Today I was doing a bit of research to understand what people are searching for when they look for help with technology online. The usual terms that came up include CRM, social media, and e-commerce. There was one term that sparked an interest more than the others, and that term was Information Technology or IT.
Instinctively as a software developer, I’ve shunned the phrase IT as a way to describe what I do. The expression is ubiquitous in Trinidad and Tobago, along with its cousin Information and Communications Technology (ICT). John Daintith defined Information Technology (IT) as the use of computers to store, retrieve, transmit, and manipulate data or information. This definition seems to speak to the media more than it does the data itself. Saying you’re in IT conjures up thoughts of setting up networks and fixing the printer.
A contemporary approach to IT means going beyond the physical devices and considering the social, organizational, and intellectual properties that make up the system. What we do with the information is now more important than how we transmit it. The types of business that leverage technology has changed considerably as well. While large enterprises continue to invest in technology, medium, and small businesses now appreciate the value technology adds to what they are trying to do. Setting up a website or Facebook page is accessible to any entrepreneur. Being bombarded by requests and having to keep the online presence up to date brings new challenges.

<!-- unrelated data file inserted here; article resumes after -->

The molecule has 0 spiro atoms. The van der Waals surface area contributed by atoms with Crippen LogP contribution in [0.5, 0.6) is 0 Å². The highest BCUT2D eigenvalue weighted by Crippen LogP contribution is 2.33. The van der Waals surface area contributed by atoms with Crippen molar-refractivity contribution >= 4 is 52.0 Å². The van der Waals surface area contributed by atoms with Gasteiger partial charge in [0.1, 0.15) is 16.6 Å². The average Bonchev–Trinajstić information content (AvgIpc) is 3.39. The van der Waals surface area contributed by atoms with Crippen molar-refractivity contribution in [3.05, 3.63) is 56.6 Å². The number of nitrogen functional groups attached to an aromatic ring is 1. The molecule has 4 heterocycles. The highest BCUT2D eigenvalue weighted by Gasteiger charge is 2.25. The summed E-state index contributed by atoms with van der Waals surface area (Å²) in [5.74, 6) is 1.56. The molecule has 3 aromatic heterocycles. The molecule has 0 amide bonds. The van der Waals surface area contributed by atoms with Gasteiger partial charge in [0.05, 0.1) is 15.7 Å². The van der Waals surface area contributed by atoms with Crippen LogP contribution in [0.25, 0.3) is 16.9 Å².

I’ve always believed that everyone has great ideas. Technology is a resource for helping people make their ideas real, and I’ve been passionate about making technology accessible to everyone and not just those in the know. When asked what we do at Wepala, I usually say that we build technology solutions that range from websites, mobile apps to bespoke systems. What I should be saying is that we’re in IT. Our job is to make it easy for businesses to gather, store, and use information to bring value to the market. Over the years, we’ve built content management systems, e-commerce solutions, social media tools, etc., to help enable the workflows of our clients. In a lot of cases, our team acts as the technology team (IT department?) for companies. In short, we make technology approachable and accessible, and that’s what IT is all about.
We’ve been working hard at ways to make the tools needed by companies and entrepreneurs easier and cheaper to implement. We’ve been discussing how to make open-source software commercially viable without losing the essence of open-source, among other things. I’d love to get perspective on what are some of the IT needs that people have (that go beyond setting up printers :) ) so that we can figure out ways that we can help.